2007.01.17: January 17, 2007: Headlines: COS - Liberia: Obituaries: Haleakala Times: Obituary for Liberia RPCV D. Michael Van De Veer

Peace Corps Online: Directory: Liberia: Peace Corps Liberia : Peace Corps Liberia: New Stories: 2007.01.17: January 17, 2007: Headlines: COS - Liberia: Obituaries: Haleakala Times: Obituary for Liberia RPCV D. Michael Van De Veer

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Obituary for Liberia RPCV D. Michael Van De Veer

Obituary for Liberia RPCV D. Michael Van De Veer

On December 19, 2006, shortly after returning to Hawaii from Nepal where he was working as an independent journalist, D. Michael Van De Veer died from an infection from which he could not recover. An active member of SAJA (South Asian Journalists Association), Van De Veer was a long time social activist around the world and best known as the colorful and compassionate voice of Kauai Community Radio KKCR’s weekly “Out of the Box” call in talk show. But as large as his presence in radio was, Michael was also very active as a journalist, writing and reporting for Pacifica’s Free Speech Radio News, UnitedWeBlog, Voice of Democratic Nepal and other independent news outlets. An active member of SAJA (South Asian Journalists Association), Michael frequently traveled to and wrote about, social and political affairs in Nepal. A KKCR website biography notes that Michael was a former Peace Corps Volunteer in Liberia and the former Planning Director of Santa Cruz County, CA. Michael served on KKCR’s Board of Directors and was active in supporting charitable causes in Nepal.

Obituary for Liberia RPCV D. Michael Van De Veer

Kauai's "left of Lenin" radio host remembered

January 17, 2007

On December 19, 2006, shortly after returning to Hawaii from Nepal where he was working as an independent journalist, D. Michael Van De Veer died from an infection from which he could not recover. An active member of SAJA (South Asian Journalists Association), Van De Veer was a long time social activist around the world and best known as the colorful and compassionate voice of Kauai Community Radio KKCR’s weekly “Out of the Box” call in talk show. Contributing writer Jon Letman remembers Michael here.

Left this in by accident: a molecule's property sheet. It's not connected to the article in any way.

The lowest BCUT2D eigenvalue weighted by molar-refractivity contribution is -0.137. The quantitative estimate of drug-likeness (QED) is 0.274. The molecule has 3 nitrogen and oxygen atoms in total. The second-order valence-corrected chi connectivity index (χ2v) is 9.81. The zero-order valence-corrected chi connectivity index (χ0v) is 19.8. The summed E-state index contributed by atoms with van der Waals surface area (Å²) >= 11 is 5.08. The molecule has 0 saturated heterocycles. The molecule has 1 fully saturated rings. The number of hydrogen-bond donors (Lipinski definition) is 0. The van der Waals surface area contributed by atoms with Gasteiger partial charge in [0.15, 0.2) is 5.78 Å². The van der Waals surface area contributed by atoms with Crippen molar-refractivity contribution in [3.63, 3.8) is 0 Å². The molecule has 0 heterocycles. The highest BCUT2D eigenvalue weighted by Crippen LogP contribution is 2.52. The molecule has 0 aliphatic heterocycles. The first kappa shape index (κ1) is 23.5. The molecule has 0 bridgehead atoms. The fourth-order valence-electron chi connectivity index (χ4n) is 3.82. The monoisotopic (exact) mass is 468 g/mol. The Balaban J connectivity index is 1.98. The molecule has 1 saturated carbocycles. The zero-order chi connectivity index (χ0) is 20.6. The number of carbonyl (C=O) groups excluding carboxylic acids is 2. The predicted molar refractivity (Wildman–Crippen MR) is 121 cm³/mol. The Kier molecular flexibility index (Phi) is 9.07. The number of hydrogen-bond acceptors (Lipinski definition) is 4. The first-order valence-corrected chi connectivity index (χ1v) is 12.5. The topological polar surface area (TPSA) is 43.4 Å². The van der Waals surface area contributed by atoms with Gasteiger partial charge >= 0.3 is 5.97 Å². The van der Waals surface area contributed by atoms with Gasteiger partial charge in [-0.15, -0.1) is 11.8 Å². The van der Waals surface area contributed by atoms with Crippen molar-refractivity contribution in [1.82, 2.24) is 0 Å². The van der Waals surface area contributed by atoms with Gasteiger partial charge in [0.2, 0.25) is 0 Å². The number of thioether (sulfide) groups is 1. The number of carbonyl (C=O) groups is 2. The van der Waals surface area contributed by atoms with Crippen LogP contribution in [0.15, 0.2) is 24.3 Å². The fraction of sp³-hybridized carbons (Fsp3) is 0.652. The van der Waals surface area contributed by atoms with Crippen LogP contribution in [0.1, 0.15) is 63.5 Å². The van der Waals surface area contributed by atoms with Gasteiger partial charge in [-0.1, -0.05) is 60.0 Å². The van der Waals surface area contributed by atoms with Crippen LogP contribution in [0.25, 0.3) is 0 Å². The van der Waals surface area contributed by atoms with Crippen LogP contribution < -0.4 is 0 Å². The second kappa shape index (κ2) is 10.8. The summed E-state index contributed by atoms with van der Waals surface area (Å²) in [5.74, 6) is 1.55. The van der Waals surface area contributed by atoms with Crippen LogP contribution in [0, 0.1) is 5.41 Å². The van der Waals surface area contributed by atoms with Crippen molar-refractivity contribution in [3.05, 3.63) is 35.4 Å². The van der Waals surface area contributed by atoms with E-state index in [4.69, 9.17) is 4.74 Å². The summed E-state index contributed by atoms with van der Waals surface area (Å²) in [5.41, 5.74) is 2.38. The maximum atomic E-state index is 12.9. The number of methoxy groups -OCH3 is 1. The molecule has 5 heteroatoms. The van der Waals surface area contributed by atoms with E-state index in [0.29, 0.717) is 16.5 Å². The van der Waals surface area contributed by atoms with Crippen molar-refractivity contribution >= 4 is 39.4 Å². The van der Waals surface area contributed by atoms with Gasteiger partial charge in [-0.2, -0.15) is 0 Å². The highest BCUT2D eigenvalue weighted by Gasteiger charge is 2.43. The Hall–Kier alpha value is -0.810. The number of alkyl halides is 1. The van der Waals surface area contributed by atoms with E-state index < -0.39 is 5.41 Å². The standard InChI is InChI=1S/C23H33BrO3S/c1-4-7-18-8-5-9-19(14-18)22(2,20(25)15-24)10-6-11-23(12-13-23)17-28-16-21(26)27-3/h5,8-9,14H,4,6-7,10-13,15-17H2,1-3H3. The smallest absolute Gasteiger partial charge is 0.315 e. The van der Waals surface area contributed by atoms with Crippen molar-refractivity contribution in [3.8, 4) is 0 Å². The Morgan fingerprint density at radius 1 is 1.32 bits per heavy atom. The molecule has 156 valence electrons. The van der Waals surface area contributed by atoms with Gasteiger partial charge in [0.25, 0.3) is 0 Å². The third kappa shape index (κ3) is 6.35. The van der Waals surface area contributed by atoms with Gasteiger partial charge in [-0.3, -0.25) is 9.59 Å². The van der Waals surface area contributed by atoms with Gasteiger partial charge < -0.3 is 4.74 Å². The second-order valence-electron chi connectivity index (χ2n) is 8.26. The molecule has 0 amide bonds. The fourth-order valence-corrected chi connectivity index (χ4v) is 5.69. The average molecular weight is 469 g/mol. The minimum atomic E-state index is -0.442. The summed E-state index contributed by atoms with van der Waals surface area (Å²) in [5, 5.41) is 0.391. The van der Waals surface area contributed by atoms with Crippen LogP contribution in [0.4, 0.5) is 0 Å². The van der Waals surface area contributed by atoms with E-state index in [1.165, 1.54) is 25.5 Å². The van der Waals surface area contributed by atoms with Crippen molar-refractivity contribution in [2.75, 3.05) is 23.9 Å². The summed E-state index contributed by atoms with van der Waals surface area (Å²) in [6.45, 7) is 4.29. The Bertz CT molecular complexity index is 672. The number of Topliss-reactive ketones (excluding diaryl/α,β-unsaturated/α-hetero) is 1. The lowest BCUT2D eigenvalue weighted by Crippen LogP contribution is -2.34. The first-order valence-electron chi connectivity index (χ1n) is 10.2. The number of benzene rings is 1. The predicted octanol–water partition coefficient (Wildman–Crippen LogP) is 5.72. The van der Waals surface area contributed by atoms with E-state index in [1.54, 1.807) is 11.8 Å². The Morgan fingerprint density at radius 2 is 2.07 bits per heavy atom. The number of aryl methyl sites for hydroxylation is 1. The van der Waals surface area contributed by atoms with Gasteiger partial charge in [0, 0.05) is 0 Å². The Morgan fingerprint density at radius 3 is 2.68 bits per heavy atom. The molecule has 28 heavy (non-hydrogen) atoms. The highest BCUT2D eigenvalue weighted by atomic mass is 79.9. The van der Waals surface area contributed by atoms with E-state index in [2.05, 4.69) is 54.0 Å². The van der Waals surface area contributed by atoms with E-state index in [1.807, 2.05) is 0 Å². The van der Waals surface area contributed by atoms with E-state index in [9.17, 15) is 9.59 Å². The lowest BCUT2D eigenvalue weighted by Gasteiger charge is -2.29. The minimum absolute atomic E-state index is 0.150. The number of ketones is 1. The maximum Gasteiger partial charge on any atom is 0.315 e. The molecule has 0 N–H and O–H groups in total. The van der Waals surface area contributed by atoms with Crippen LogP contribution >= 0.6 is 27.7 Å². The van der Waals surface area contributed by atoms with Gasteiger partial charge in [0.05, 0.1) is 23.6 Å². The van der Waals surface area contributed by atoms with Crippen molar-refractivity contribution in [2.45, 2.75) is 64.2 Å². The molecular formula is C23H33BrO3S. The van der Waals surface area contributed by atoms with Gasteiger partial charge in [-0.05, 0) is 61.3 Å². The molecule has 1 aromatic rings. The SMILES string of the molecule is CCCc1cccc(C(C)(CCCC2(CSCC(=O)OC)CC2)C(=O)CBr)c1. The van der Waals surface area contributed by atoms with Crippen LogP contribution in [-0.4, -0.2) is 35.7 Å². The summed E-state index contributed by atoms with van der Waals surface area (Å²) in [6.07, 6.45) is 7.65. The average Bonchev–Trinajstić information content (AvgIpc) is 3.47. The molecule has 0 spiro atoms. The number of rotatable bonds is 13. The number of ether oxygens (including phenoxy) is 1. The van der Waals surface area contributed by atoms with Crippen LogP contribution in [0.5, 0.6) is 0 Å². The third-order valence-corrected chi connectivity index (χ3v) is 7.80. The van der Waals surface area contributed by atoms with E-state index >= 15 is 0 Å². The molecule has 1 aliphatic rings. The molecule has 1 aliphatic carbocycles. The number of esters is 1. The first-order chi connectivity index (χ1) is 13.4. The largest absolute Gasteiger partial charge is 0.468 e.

The day of the winter solstice, the seventh night of Chanukah, I was in my kitchen, preparing lunch for my two-year-old son while listening to KKCR as I do on most Thursday mornings.

Democracy Now! had just ended and, as every Thursday, the next program, “Out of the Box” began just after twelve noon. The host D. Michael Van De Veer had been overseas in Nepal the last few months, and so it was no surprise to hear fellow KKCR programmer Sandy Brodie filling in. I was half-listening to the opening of the show when I caught the words “Sorry to say that our colleague Michael Van De Veer passed away this week upon his return from Asia.”

The words registered, but somehow they were unreal, like the reading of a bad script that should be crumpled up and thrown away. It didn’t make sense. Michael passed away?

My throat grew tight, my heart sunk in my chest. D. Michael Van De Veer, long time host and KKCR radio personality died on December 19 at the age of 62. According to Brodie, Michael had recently returned from Asia and was immediately admitted to Queen’s Medical Center in Honolulu. After several days, his condition worsened and on December 19, he passed from this world.

Just like that.

And we never got to talk.

As Michael’s long running radio show “Out of the Box” aired, the announcement of his death sent ripples of sorrow, sympathy and lost fellowship around the Garden Island and beyond. Michael was not just a disc-jockey or radio talk host. He did not simply play music, make witty remarks and offer the odd bit of commentary. Far from it.

His show, indeed every time he hit the airwaves, was a call to action, a cry for justice and a shout for peace now. Politically, Michael was, as one DJ put it, “left of Lenin.” But it went far beyond being liberal or progressive or pro-this or anti-that. Michael could perhaps better be described as a heart-reader and an engaged listener. On “Out of the Box,” what he and co-host Michele Morouse referred to as closet-free radio, the answer to the New World Order, Michael answered each call asking, “Aloha, what’s on your heart?”

The Chinese character xin (what the Japanese read as kokoro) means heart as well as mind, a connection Michael drew when he asked what was on people’s hearts. “What’s on your heart, sister?” was Michael’s way of initiating thoughtful discussions, flowing dialogue, insightful commentary and, on many occasions, robust debate. Argument, put-downs or insults, however, were never part of Michael’s show. He was not a practitioner of belittlement, degradation or verbal punches. Michael was respectful, compassionate and always tried to distinguish between an ideology, political philosophy or practice and the very real human being behind it, no matter who that might be.

This is not to say Michael was soft, subtle, dispassionate or weak. He wasn’t. For anyone who knew Michael or, like me, was an avid listener and admirer (but disinclined to call in), they knew Michael was pro- community involvement, pro-peace, and pro-humanity. He was an advocate of communication, understanding, tolerance, acceptance and compassion.